Polymer Science - Regenerative Medicine

Getting Tough: Photopolymers to Enhance Bone Scaffold Materials

Researchers focus on improving the existing molecular scaffolding that is used for bone regeneration.

Biomedical engineering is a fast-growing field that has experienced numerous advances over the past few decades. Additive manufacturing technologies (AMTs) are used in biomedical engineering to improve the qualities of materials that are used in medical devices, surgical guides, and implants for regenerative therapy. Implants in particular rely on lithography-based AMTs (L-AMTs), in which photosensitive resins are used to produce scaffolds for tissue engineering to replace a structure in a biological system.

Structures of the additives: Capa6250 (PCL), divinyl carbonate modified PCL (DVC), and urethane dithiol (UDT).

In their study published in the Journal of Polymer Science, Part A: Polymer Chemistry, Sandra Orman and team sought to improve upon an existing tissue engineering scaffold that has lingering shortcomings.

Tissue engineering faces the obstacle of having scaffolds that have appropriate mechanical properties for multiple different applications. The photosensitive resins that are often used to produce these scaffolds generally lack sufficient toughness.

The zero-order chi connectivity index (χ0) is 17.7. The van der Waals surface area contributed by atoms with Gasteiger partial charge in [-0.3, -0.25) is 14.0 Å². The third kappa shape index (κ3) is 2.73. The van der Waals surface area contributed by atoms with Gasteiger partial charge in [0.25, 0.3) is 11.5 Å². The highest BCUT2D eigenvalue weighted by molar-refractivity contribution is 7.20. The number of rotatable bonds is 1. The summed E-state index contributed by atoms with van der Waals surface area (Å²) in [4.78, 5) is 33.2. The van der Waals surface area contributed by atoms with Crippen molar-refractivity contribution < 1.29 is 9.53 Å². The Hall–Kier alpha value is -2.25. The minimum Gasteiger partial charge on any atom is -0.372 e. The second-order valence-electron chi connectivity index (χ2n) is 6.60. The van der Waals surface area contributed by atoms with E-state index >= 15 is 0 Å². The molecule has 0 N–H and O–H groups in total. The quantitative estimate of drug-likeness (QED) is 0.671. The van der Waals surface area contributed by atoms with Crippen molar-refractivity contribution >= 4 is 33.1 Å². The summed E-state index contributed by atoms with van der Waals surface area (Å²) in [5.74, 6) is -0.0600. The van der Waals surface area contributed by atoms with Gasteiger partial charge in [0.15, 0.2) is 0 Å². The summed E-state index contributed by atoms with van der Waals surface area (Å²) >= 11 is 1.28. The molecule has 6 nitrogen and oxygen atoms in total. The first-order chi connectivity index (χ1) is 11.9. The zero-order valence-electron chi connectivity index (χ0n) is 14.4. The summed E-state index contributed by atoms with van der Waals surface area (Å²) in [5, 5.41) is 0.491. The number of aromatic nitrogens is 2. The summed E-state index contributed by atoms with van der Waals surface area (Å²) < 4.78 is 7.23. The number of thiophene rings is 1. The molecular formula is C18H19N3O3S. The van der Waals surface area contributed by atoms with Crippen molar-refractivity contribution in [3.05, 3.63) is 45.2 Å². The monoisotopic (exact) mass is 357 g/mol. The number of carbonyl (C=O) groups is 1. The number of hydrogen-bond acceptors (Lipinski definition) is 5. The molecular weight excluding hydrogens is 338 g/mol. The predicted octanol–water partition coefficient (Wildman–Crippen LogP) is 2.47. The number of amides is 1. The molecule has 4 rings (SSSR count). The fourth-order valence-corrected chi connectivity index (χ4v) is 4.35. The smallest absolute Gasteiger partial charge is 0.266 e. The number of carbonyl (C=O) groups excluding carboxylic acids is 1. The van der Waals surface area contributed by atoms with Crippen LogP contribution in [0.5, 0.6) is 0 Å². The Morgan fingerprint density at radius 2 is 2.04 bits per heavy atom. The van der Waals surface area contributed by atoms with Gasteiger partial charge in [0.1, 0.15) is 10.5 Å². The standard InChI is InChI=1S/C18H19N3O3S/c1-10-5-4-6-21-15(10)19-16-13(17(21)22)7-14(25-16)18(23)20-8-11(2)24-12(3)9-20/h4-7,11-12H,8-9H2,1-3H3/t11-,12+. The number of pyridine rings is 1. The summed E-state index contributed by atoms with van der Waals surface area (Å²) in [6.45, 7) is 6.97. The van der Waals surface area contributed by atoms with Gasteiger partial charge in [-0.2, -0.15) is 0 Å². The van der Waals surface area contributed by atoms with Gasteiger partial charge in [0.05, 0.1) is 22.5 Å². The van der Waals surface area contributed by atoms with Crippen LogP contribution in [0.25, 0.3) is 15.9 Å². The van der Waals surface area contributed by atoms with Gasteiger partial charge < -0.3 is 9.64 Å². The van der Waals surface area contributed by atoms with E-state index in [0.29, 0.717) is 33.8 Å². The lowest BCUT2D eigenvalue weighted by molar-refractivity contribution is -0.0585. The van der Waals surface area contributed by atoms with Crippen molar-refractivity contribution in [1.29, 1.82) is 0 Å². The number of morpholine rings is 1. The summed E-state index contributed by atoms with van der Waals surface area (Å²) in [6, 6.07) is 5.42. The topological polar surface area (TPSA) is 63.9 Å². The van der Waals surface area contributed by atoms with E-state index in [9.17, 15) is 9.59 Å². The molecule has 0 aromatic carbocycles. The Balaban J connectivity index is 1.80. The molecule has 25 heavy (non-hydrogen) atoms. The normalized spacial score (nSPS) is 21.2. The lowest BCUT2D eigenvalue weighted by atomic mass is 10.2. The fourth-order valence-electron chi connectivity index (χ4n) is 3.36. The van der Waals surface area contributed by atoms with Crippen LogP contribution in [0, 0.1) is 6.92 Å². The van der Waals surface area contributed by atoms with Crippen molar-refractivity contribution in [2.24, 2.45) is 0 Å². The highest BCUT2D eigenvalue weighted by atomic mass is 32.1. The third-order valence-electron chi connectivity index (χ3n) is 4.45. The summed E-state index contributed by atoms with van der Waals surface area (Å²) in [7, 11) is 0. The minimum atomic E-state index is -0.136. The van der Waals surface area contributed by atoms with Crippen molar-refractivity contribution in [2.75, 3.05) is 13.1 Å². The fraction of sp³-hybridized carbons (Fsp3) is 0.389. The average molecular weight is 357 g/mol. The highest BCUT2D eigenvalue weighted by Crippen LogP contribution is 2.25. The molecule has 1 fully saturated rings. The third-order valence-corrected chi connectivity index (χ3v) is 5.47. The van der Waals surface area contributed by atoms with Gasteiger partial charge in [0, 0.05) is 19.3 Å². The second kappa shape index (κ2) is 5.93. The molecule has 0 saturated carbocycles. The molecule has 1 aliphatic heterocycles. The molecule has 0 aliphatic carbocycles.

Vinyl esters, which have recently been established as apt replacements for (meth)acrylates as precursors for photopolymers, suffer from brittleness. While the vinyl esters have low cytotoxicity, high biocompatibility, and favorable degradation behavior, their structural shortcomings have been a topic of research.

Existing research has used chain-transfer agents, or CTAs, like thiols in an attempt to overcome the structural problems facing the vinyl ester-based photopolymers. These studies successfully fabricated scaffolding from this method, however these scaffolds still lacked the toughness required for bone graft substitutes and screwed implants.

The study completed by Orman and colleagues sought to overcome this remaining structural shortcoming of the existing photopolymerizable vinyl ester-based thiol-ene scaffolding by designing and preparing molecules and oligomers using three additives:  Capa6250 (PCL), divinyl carbonate modified PCL (DVC), and urethane dithiol (UDT).

Orman and team tested all the resulting molecules for reactivity, toughness, and other mechanical properties. They found that the molecules with the additives ultimately doubled the impact resistance of the existing scaffolding networks. This was the primary intention of their experiment.

The team reports that future research will need to study the fabrication of these new scaffolds using digital light processing-based stereolithography (DLP-SLA) to confirm that the scaffolds are applicable in bone tissue engineering. The degradation characteristics of the photopolymer networks containing the three tested additives from this experiment will also need to be investigated.

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